OK, now we’ve got the basic mechanics working, we can start to experiment. Let’s start with the synth. This determines the primary tone and response of the vocoded output. On the left you can select Mono, Poly or Legato play modes. If you’re looking for that noodling lead‑line vocal effect à la 2Pac’s ‘California Love’ then go Mono, and you can reshape a vocal performance constrained to your played notes. For the classic vocoded wash, choose Poly mode and play block chords.
The main oscillator settings determine the harmonic character. You can pick from a selection of wavetable sources. Generally vocoding tends to be most effective with a bright and rich tone like the default sawtooth. Depending on the source material some pitch ranges work better than others as well, so experiment with the Octave control and the Harmonic Mix section to find the sweet spot that gives the best definition.
The Position parameter sweeps the oscillator through different shapes, and this can be modulated (along with most of the other parameters) via the familiar matrix common to so many Reason devices. Talking of modulation, the oscillator defaults to Gated mode, so is simply on or off. This often works best for the traditional vocoder sound as the source adds its own shape to the sound, but you can also switch to Envelope mode. There’s plenty of scope for experimentation here, such as triggering short envelope notes from a sequencer to create a stuttered, gated vocal.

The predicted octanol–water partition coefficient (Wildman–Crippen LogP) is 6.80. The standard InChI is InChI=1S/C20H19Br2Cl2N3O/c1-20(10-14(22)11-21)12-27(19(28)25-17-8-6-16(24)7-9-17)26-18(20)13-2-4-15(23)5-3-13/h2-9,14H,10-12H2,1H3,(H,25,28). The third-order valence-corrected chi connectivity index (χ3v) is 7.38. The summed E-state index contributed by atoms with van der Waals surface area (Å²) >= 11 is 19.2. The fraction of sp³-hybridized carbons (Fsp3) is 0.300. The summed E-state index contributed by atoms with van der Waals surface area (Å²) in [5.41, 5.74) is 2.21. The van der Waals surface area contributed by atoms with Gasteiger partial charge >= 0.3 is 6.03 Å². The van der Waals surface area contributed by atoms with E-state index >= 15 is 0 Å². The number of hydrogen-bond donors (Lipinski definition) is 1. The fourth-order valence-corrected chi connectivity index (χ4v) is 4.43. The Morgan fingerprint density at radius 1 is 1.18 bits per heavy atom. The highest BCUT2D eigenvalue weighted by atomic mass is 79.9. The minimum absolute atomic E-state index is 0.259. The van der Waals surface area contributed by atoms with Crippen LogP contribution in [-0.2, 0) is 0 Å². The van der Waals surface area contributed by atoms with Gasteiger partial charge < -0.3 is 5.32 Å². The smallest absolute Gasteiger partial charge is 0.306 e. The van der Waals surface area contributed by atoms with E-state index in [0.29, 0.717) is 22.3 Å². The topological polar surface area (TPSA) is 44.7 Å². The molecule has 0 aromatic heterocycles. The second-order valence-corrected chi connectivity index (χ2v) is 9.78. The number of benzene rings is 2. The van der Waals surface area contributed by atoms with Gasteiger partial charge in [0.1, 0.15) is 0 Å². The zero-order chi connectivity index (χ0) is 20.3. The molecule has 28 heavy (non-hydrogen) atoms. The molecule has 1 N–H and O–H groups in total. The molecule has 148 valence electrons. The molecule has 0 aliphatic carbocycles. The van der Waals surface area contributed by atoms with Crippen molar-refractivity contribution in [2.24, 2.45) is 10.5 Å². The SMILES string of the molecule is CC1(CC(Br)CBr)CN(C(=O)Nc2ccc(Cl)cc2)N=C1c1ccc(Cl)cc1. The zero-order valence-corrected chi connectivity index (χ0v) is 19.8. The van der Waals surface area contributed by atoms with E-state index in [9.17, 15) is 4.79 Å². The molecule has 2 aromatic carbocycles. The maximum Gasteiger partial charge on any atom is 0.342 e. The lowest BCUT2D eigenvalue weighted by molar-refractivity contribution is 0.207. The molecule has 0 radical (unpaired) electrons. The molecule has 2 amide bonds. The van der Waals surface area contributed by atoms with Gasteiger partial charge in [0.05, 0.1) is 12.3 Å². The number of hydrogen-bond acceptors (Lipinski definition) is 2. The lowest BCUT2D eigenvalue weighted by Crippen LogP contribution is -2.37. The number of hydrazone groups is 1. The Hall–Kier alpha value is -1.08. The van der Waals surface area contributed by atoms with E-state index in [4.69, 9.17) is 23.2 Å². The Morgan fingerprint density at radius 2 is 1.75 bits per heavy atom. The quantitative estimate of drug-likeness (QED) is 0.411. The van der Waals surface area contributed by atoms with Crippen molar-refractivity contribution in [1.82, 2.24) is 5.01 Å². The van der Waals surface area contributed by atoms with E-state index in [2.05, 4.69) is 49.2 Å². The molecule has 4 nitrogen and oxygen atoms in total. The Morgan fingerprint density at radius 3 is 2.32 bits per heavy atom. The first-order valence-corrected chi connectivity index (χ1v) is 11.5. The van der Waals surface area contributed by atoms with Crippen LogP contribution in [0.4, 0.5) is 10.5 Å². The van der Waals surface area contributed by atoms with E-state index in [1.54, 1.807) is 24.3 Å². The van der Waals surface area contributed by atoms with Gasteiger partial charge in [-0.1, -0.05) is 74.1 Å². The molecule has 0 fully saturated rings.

Configuring The Modulator
The other main way to affect the sound is to mess with the vocoder section, which is the main green panel at the top of the device (Screen 3). Tabs at the top select between two modes: Vintage and Modern. These are two different methods for transferring the harmonic character of the input to the synth. Vintage is the classic mode, which BV512 also uses. It employs filters to track the level of the source across a set of frequency bands, and transfers this to a matched array of band‑pass filters on the synth. You can set the number of filter bands to get a more or less defined result.
The Modern mode uses FFT analysis to get very precise snapshots of the harmonic content of the source, and apply this response curve to the synth. This can make the words and character of the original performance come through very clearly in the synthesised result.
Beyond these fundamental settings, there’s a whole heap of things you can do to alter the way the sound shaping is applied. The Modern mode, for example, has a Transfer Curve feature which distorts how the frequency response maps from voice to synth. Other options include formant shifting and a spectral spread which pans bands left and right. The Attack and Decay are particularly useful for dialling in different responses.
Everything that’s happening in the vocoder section is represented on the frequency plot display, and you can make manual adjustments by drawing a gain curve directly onto this.